Ever-Roving Eye

CD £11.99
  • SKU: POB050CD
  • UPC: 0843563118771
  • Release Date: 22 May 2020


Label Review.

2020 album. Singer songwriter. Also available on Vinyl.

Our Overview.

Jim Elkington, Chicago based guitarist and songwriter moved to the United States in the late ’90s from his native England with the intention of making himself absolutely essential to the Chicago music scene. Twenty years later he’s contributed to a staggering volume of records and shows and projects both in Chicagoland (see Jeff Tweedy; Tortoise; Eleventh Dream Day; Brokeback) and far from it (see Richard Thompson; Laetitia Sadier; Michael Chapman; Steve Gunn; Joan Shelley; Nap Eyes). The 2017 release of the wonderful ‘Wintres Woma’, his first so-called solo album, seemed to be a logical, healthy respite from assisting with the creative needs of others that would allow him to serve his own. The record certainly sounded as though James found in it every reason to be satisfied—among much else, it effectively reconciled his personal and musical mongreltude as a child of Britain and a man of America—and thus could return his focus to bettering other folks’ records.

2020 and now Jim is releasing ‘Ever-Roving Eye’ which is even more elaborate, shrewd, thoughtful, and confessional than its predecessor. Though it sounds like a line culled from a murderous Child ballad, the title has everything to do instead with the slipperiness of satisfaction, and the equal parts virtue and vice that is being your own mule and driver. The album features previous collaborators Nick Macri (bass) and Macie Stewart (violin). The album also includes new collaborators Lia Kohl (cello), Spencer Tweedy (drums), The Weather Station's Tamara Lindeman (vocals), and Paul Von Mertens (Brian Wilson) on woodwinds.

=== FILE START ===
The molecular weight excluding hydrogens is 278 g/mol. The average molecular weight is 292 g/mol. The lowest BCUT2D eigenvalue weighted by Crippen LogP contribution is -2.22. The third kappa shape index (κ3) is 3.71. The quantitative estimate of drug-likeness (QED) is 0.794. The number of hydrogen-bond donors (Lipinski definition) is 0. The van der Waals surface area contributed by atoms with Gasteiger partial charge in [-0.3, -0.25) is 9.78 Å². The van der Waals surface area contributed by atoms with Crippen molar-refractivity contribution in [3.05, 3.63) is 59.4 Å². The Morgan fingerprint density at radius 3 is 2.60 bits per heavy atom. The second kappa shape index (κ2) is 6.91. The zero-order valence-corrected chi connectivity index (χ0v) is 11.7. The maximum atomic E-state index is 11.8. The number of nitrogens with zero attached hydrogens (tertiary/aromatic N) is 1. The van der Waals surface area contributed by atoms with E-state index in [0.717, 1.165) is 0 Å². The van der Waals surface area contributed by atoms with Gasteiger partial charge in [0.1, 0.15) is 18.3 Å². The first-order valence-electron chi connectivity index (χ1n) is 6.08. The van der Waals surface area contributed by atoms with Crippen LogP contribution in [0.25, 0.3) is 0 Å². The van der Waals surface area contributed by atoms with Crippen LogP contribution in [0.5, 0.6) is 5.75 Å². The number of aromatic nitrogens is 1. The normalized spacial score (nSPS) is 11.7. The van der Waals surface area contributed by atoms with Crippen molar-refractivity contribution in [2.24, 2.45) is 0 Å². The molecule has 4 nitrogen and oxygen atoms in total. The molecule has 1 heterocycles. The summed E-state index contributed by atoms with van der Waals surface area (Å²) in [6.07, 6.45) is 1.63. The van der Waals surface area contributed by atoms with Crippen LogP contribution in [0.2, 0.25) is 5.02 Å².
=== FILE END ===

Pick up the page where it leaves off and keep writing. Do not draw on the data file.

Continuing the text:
The latest track off ‘Ever-Roving Eye’ is called “Late Jim’s Lament.” Its title has a double meaning, alluding to never being on time but also dying before getting to everything a person is setting out to do. “No matter how I drive I know I can’t out-drive the hearse, ’cause it’s too late in my mind and getting later all the time,” Elkington sings. Like his other work, “Late Jim’s Lament” manages to conjure up folk traditions, psychedelic guitar sojourns, and Chicago’s idiosyncratic rock classicists all at once.

The album’s lead single/video, “Nowhere Time,” is a call to take up arms against procrastination, and features some of Elkington’s most daring guitar-wrangling. “A more cosmic acquaintance of mine once told me that when your life is going in the direction you want it to, it’s the universe’s way of telling you that you are in the place you’re meant to be,” Elkington says. “Does that sound likely? Not at all, but the song asks the question anyway…” The track’s accompanying video, directed by Tim Harris, features James, Spencer Tweedy on drums, and Nick Macri on upright bass.

Tracklisting: Nowhere Time / Sleeping Me Awake / Leopards Lay Down / Moon Tempering / Rendlesham Way / Late Jim's Lament / Carousel / Go Easy on October / Ever-Roving Eye / Much Master